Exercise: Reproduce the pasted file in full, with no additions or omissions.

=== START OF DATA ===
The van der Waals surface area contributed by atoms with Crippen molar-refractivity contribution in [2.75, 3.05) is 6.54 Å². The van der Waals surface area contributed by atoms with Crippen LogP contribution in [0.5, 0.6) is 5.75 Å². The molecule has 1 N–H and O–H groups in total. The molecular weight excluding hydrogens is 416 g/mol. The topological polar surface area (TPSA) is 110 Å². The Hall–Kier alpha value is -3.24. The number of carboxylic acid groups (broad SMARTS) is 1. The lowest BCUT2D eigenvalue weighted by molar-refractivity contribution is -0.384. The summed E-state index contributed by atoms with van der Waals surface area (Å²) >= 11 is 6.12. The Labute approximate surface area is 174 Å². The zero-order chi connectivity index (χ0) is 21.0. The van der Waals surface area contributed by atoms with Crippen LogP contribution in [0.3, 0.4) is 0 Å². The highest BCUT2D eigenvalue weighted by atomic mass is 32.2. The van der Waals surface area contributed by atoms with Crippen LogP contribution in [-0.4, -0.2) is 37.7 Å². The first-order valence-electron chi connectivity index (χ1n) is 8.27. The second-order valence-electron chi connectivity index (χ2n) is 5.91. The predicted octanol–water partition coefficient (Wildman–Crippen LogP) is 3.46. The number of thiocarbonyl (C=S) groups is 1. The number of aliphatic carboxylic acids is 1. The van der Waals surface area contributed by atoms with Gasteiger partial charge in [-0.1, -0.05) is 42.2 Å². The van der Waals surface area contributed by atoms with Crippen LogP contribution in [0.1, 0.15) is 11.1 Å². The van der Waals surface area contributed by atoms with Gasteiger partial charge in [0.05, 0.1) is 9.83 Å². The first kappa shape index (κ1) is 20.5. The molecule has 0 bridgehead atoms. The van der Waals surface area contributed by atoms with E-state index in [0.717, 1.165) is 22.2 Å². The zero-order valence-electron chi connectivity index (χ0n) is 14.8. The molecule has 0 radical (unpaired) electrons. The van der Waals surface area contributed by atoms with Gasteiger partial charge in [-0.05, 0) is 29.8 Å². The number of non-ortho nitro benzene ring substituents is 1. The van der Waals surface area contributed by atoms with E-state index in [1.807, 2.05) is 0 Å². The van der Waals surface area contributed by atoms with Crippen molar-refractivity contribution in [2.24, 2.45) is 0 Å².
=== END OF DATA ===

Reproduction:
The van der Waals surface area contributed by atoms with Crippen molar-refractivity contribution in [2.75, 3.05) is 6.54 Å². The van der Waals surface area contributed by atoms with Crippen LogP contribution in [0.5, 0.6) is 5.75 Å². The molecule has 1 N–H and O–H groups in total. The molecular weight excluding hydrogens is 416 g/mol. The topological polar surface area (TPSA) is 110 Å². The Hall–Kier alpha value is -3.24. The number of carboxylic acid groups (broad SMARTS) is 1. The lowest BCUT2D eigenvalue weighted by molar-refractivity contribution is -0.384. The summed E-state index contributed by atoms with van der Waals surface area (Å²) >= 11 is 6.12. The Labute approximate surface area is 174 Å². The zero-order chi connectivity index (χ0) is 21.0. The van der Waals surface area contributed by atoms with Crippen LogP contribution in [0.3, 0.4) is 0 Å². The highest BCUT2D eigenvalue weighted by atomic mass is 32.2. The van der Waals surface area contributed by atoms with Crippen LogP contribution in [-0.4, -0.2) is 37.7 Å². The first-order valence-electron chi connectivity index (χ1n) is 8.27. The second-order valence-electron chi connectivity index (χ2n) is 5.91. The predicted octanol–water partition coefficient (Wildman–Crippen LogP) is 3.46. The number of thiocarbonyl (C=S) groups is 1. The number of aliphatic carboxylic acids is 1. The van der Waals surface area contributed by atoms with Gasteiger partial charge in [-0.1, -0.05) is 42.2 Å². The van der Waals surface area contributed by atoms with Crippen LogP contribution in [0.1, 0.15) is 11.1 Å². The van der Waals surface area contributed by atoms with Gasteiger partial charge in [0.05, 0.1) is 9.83 Å². The first kappa shape index (κ1) is 20.5. The molecule has 0 bridgehead atoms. The van der Waals surface area contributed by atoms with E-state index in [0.717, 1.165) is 22.2 Å². The zero-order valence-electron chi connectivity index (χ0n) is 14.8. The molecule has 0 radical (unpaired) electrons. The van der Waals surface area contributed by atoms with Gasteiger partial charge in [-0.05, 0) is 29.8 Å². The number of non-ortho nitro benzene ring substituents is 1. The van der Waals surface area contributed by atoms with E-state index in [1.807, 2.05) is 0 Å². The van der Waals surface area contributed by atoms with Crippen molar-refractivity contribution in [2.24, 2.45) is 0 Å².